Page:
What began as a nationalistic pride walk devolved into a bitter public political feud between parade-goers and protesters last week on New Paltz Main Street.
On Oct. 21, a flag appreciation walk met outside of LaBella Pizza Bistro, where flag supporters and counter protesters crowded Main Street from noon to 2 p.m. The parade was intended to unite community members who wanted to show love for their country but ended up invoking a protest, demonstrating a serious divide regarding the American flag and its meaning within the New Paltz community.
Event organizer Joey Garcia created the event because he noticed a strong opposition to the American flag mural soon to be painted on the side of LaBella Pizza Bistro. Garcia hoped that this event would attract people from all backgrounds to unite in support of the flag; however, the walk created a division in the community.
“Some said they were offended by the American flag. Some said they hate our flag. Some said anything but an American flag” Garcia said. “I felt like it was the right time to have a day where those of us who are not anti-flag or anti-America could come together.”
Garcia intended for his event to be a peaceful demonstration of patriotism while excluding the discussion of politics.
According to the Facebook event page, the walk was a fundraiser for LaBella Pizza Bistro’s American flag mural. Garcia also set rules and guidelines for the walk in the event details. He advised his participants not to bring political signs, be respectful of everyone and to not engage with those who may disagree with the event’s purpose.
Garcia claimed it was important to celebrate the flag because it represents freedom, pride, strength and compassion.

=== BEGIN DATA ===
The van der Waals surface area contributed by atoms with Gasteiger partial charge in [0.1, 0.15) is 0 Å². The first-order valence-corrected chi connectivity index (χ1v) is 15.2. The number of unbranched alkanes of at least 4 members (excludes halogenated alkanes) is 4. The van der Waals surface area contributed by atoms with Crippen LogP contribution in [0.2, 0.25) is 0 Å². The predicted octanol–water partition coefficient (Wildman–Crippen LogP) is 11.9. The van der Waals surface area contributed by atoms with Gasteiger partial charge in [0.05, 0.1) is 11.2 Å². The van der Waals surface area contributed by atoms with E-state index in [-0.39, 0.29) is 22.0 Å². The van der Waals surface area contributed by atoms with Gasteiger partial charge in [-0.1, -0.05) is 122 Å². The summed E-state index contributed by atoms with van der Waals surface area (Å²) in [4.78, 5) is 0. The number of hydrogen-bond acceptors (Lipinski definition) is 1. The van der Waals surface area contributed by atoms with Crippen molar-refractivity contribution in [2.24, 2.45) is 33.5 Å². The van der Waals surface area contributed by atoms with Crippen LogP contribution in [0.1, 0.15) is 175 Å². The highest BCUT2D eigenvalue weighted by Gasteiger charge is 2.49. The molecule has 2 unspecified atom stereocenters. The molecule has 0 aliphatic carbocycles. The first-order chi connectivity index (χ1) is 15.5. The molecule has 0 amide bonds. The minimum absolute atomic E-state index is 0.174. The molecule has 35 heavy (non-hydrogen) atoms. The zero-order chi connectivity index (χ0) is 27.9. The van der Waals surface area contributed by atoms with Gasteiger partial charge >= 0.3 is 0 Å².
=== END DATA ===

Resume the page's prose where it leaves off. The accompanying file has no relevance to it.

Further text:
New Paltz resident Courtney Finigan attended the walk with family and friends, and said she had a overall good experience at the event.
“I supported and participated in this event because I love our country and flag and what it represents,” Finigan said. “I was glad to see so many of our community members come out in support of the flag.”
Fourth-year finance major Liam Neubauer counter protested at the walk on Sunday.
“I did not support this event because of what the American Flag represents to me,” Neubauer said. “The flag is no longer a symbol of hope and freedom, it is being used as a way to incite fear and support oppression.”
Political tensions divided Main Street as verbal confrontation escalated throughout the demonstration.
“There were times of unease when the protesters wouldn’t move to the opposite side of the street until police told them to,” Finigan said. “We were flashed and screamed at”
Some of the chants being screamed at the flag marchers included “f**k you Nazis,” “f**k the USA,” Q“f**k the KKK” and “f**k the racist police,” Finigan said.
Neubauer recalled feeling terrified during the event, fearing for his physical safety and claims to have been threatened at one point.
“The flag marchers were aggressive, I heard words like ‘freak’, fa***t, often,” Neubauer said.
New Paltz resident and counter protester Daniella Medina said that she was born with amputated fingers and noticed rally participants mock her for her disability.
“While holding my sign, two rally attendees noticed my fingers and made unmistakable ableist sounds and hand gestures toward me,” Medina said.
The juxtaposing demonstrations revealed a dormant divide in the community, with residents’ values greatly differing.